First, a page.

United States, India and Universal Education: Obama and Singh’s Shared Values Should Guide Them

When President Obama welcomes Indian Prime Minister Manmohan Singh to the White House today, the leaders of the world’s two largest democracies have a unique opportunity to put forward a shared vision of opportunity for future generations. At a recent speech in Washington, Prime Minister Singh highlighted the core values shared by India and the United States and the profound way in which our two nations have been shaped by two great moral leaders of the 20th century: Mohatma Gandhi and Dr. Martin Luther King. “In my interactions with President Obama, I have found shared thinking on the moral imperative of putting the poor at the forefront of the global agenda in Africa, Asia, and elsewhere. They must have access to education, and give them bankable skills, to nutrition and to healthcare,” Singh said.

Because of their shared values, Obama and Singh should work together in the coming year to realize their shared vision of achieving universal education for all. Much of India’s tremendous economic growth in recent years has been driven by its investments in education. This year, India passed the Right of Children to Free and Compulsory Education Act, which promises access to education for all children ages 6 to 14 years old. Although there is still work to be done, with special regards to the issues of educational quality and vulnerable children, India has demonstrated major progress in the area of primary school enrollment. Between 2005 and 2009, the percentage of out of school children in India was nearly cut in half, according to national surveys.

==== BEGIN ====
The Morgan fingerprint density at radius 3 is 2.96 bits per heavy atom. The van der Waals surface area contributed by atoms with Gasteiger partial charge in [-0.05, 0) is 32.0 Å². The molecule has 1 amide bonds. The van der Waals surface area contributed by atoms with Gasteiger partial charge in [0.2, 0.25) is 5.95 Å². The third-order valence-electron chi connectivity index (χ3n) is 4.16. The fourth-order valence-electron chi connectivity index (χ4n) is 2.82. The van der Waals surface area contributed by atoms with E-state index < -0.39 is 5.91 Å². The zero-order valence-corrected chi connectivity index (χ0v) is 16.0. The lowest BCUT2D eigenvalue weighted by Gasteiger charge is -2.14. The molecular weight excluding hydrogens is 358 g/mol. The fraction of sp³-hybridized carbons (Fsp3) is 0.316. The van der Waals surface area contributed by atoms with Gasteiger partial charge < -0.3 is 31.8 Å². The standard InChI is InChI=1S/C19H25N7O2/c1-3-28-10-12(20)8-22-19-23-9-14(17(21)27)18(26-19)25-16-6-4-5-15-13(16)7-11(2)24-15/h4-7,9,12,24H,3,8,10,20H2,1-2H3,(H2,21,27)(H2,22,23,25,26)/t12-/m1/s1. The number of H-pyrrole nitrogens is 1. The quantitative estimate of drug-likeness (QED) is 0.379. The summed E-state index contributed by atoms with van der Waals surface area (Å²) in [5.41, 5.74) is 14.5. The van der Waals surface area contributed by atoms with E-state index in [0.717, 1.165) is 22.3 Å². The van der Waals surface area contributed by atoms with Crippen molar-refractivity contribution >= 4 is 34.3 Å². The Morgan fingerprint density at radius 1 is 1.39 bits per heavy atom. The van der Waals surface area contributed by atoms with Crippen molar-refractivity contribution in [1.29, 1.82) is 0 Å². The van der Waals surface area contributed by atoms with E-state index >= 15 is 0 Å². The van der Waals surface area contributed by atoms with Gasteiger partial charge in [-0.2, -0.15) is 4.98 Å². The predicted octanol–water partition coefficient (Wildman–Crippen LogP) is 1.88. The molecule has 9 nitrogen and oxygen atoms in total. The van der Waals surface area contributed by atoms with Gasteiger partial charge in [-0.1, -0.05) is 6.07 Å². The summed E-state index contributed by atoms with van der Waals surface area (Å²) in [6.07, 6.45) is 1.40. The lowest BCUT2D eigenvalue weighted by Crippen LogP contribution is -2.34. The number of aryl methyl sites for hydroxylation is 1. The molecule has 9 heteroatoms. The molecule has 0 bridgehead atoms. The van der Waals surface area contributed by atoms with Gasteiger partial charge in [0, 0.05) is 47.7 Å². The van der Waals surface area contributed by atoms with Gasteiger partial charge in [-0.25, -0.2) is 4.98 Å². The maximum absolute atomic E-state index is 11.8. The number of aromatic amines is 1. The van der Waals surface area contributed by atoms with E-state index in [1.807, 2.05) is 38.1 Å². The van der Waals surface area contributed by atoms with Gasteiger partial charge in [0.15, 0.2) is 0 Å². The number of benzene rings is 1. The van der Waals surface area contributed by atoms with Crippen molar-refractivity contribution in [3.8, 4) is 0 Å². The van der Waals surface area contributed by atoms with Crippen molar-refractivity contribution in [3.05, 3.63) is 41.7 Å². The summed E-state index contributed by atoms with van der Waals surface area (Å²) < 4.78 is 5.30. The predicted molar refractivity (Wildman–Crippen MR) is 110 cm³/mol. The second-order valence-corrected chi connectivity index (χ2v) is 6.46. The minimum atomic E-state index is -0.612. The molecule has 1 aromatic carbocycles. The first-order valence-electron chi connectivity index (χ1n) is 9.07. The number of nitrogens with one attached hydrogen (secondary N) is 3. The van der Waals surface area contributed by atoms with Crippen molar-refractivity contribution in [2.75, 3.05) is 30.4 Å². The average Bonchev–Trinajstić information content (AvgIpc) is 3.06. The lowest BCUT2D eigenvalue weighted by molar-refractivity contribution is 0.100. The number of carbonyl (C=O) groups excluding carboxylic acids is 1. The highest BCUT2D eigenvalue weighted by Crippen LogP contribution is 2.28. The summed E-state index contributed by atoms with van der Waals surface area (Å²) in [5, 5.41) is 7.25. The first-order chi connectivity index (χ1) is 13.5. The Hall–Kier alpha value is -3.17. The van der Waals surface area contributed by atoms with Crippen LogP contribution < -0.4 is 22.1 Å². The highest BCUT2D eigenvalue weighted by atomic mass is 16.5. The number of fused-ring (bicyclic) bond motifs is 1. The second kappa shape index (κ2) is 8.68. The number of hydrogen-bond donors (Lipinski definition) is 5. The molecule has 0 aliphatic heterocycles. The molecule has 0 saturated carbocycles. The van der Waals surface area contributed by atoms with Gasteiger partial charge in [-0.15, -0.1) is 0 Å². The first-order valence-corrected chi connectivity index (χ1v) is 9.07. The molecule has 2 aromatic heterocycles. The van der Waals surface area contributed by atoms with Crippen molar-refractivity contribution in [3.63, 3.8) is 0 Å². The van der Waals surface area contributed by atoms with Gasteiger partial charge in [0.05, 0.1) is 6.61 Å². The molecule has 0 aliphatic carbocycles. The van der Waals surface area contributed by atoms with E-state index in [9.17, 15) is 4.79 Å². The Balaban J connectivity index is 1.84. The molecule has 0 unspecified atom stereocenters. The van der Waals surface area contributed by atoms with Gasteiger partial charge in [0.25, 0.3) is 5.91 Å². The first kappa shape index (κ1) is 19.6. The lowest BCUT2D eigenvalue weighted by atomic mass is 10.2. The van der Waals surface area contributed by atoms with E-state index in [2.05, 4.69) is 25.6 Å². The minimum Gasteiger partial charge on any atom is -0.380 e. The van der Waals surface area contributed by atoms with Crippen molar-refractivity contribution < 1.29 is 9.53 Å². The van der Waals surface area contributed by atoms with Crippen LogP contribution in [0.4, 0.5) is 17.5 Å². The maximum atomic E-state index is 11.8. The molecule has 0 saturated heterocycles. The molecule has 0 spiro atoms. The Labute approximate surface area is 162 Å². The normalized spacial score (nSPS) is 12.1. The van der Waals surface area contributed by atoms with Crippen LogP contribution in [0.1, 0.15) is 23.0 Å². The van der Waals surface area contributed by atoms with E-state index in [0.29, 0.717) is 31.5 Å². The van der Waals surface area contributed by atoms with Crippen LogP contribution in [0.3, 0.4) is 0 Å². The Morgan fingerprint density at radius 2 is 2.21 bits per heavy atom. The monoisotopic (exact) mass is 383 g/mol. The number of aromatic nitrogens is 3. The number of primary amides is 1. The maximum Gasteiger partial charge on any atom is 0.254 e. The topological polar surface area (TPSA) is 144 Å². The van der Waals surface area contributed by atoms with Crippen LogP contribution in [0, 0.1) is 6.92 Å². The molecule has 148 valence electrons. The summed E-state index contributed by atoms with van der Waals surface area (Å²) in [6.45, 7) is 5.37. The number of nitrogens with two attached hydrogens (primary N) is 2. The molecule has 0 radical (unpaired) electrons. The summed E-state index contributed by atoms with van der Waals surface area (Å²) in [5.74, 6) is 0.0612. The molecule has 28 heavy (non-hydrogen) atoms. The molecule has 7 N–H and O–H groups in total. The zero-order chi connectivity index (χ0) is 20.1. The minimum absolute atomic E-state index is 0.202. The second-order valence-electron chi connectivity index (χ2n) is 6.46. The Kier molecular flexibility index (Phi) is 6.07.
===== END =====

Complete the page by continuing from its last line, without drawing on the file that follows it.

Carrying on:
Since India is a vibrant democracy, civil society groups like Pratham have successfully launched grassroots efforts to improve the quality of education in the country and help millions of children learn how to read.

The Indian experience shows that tangible progress is possible on the commitment that President Obama made to help ensure that all children around the world are able to complete primary school by 2015. When Secretary of State Hillary Clinton visited India earlier this year, she expressed her commitment to, “equality of opportunity for all children,” and expressed her desire to work with India on, “the common cause of educational opportunity.” As key members of the G-20, India and the United States are well placed to lead the world in the coming year to refocus energy on the last opportunity to get all children in school in time to meet that 2015 deadline for universal primary school completion.

Just as India will face a major challenge in the coming year to increase its own education spending to the promised 6 percent of GDP, the Obama administration will make a critical decision in the coming month about delivering on its own commitment to provide $2 billion for a Global Fund for Education. While each nation contends with its own competing priorities, making this shared vision of educational opportunity a reality is an important test of global leadership in the 21st century. Just as Gandhi and Dr. King were connected and ultimately successful because they called upon core values of human dignity, the potential partnership between India and the United States illustrates the way in which shared values can help define a new era and create opportunity for a new generation.